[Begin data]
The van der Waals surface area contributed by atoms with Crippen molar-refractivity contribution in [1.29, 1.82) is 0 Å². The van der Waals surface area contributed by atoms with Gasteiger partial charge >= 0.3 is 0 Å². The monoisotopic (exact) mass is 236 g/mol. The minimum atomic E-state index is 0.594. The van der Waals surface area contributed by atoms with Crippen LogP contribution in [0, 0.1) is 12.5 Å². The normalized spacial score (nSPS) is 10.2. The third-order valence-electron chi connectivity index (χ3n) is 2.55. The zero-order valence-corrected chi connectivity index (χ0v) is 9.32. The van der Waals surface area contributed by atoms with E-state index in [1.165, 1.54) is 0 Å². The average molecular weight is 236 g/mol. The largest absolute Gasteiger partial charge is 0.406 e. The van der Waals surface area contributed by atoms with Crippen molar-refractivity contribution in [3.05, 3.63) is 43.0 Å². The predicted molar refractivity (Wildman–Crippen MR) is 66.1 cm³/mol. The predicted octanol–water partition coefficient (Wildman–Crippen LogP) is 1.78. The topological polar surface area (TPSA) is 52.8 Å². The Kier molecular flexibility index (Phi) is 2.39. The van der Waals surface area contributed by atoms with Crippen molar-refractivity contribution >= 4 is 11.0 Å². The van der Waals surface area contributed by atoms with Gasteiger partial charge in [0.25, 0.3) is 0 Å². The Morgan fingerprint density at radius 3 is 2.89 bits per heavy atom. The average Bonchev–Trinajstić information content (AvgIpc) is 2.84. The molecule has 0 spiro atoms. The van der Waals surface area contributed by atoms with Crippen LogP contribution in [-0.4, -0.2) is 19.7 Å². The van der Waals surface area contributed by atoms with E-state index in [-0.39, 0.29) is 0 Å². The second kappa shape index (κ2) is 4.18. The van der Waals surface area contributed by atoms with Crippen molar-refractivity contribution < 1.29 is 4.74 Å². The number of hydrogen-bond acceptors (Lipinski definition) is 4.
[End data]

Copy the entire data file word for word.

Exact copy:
The van der Waals surface area contributed by atoms with Crippen molar-refractivity contribution in [1.29, 1.82) is 0 Å². The van der Waals surface area contributed by atoms with Gasteiger partial charge >= 0.3 is 0 Å². The monoisotopic (exact) mass is 236 g/mol. The minimum atomic E-state index is 0.594. The van der Waals surface area contributed by atoms with Crippen LogP contribution in [0, 0.1) is 12.5 Å². The normalized spacial score (nSPS) is 10.2. The third-order valence-electron chi connectivity index (χ3n) is 2.55. The zero-order valence-corrected chi connectivity index (χ0v) is 9.32. The van der Waals surface area contributed by atoms with E-state index in [1.165, 1.54) is 0 Å². The average molecular weight is 236 g/mol. The largest absolute Gasteiger partial charge is 0.406 e. The van der Waals surface area contributed by atoms with Crippen molar-refractivity contribution in [3.05, 3.63) is 43.0 Å². The predicted molar refractivity (Wildman–Crippen MR) is 66.1 cm³/mol. The predicted octanol–water partition coefficient (Wildman–Crippen LogP) is 1.78. The topological polar surface area (TPSA) is 52.8 Å². The Kier molecular flexibility index (Phi) is 2.39. The van der Waals surface area contributed by atoms with Crippen molar-refractivity contribution >= 4 is 11.0 Å². The van der Waals surface area contributed by atoms with Gasteiger partial charge in [0.25, 0.3) is 0 Å². The Morgan fingerprint density at radius 3 is 2.89 bits per heavy atom. The average Bonchev–Trinajstić information content (AvgIpc) is 2.84. The molecule has 0 spiro atoms. The van der Waals surface area contributed by atoms with Crippen LogP contribution in [-0.4, -0.2) is 19.7 Å². The van der Waals surface area contributed by atoms with E-state index in [-0.39, 0.29) is 0 Å². The second kappa shape index (κ2) is 4.18. The van der Waals surface area contributed by atoms with Crippen molar-refractivity contribution < 1.29 is 4.74 Å². The number of hydrogen-bond acceptors (Lipinski definition) is 4.